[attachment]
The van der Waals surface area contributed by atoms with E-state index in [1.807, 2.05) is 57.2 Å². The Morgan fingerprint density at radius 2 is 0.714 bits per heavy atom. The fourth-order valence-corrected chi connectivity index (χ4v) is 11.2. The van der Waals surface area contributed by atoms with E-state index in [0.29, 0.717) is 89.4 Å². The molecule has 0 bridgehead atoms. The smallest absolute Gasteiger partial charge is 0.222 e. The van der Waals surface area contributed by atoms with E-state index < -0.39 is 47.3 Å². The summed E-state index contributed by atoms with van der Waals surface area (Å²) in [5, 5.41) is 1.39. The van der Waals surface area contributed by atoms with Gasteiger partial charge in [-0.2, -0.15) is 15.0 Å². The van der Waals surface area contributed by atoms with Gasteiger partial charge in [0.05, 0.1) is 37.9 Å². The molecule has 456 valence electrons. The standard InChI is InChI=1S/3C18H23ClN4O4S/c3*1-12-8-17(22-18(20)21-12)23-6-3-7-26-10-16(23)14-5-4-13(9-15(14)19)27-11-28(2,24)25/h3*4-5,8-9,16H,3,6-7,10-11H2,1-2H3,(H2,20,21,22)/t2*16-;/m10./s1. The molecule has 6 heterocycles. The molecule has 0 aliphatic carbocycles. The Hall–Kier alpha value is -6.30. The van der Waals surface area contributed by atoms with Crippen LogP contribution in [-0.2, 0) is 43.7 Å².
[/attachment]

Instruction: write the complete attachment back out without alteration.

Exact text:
The van der Waals surface area contributed by atoms with E-state index in [1.807, 2.05) is 57.2 Å². The Morgan fingerprint density at radius 2 is 0.714 bits per heavy atom. The fourth-order valence-corrected chi connectivity index (χ4v) is 11.2. The van der Waals surface area contributed by atoms with E-state index in [0.29, 0.717) is 89.4 Å². The molecule has 0 bridgehead atoms. The smallest absolute Gasteiger partial charge is 0.222 e. The van der Waals surface area contributed by atoms with E-state index < -0.39 is 47.3 Å². The summed E-state index contributed by atoms with van der Waals surface area (Å²) in [5, 5.41) is 1.39. The van der Waals surface area contributed by atoms with Gasteiger partial charge in [-0.2, -0.15) is 15.0 Å². The van der Waals surface area contributed by atoms with Gasteiger partial charge in [0.05, 0.1) is 37.9 Å². The molecule has 456 valence electrons. The standard InChI is InChI=1S/3C18H23ClN4O4S/c3*1-12-8-17(22-18(20)21-12)23-6-3-7-26-10-16(23)14-5-4-13(9-15(14)19)27-11-28(2,24)25/h3*4-5,8-9,16H,3,6-7,10-11H2,1-2H3,(H2,20,21,22)/t2*16-;/m10./s1. The molecule has 6 heterocycles. The molecule has 0 aliphatic carbocycles. The Hall–Kier alpha value is -6.30. The van der Waals surface area contributed by atoms with Crippen LogP contribution in [-0.2, 0) is 43.7 Å².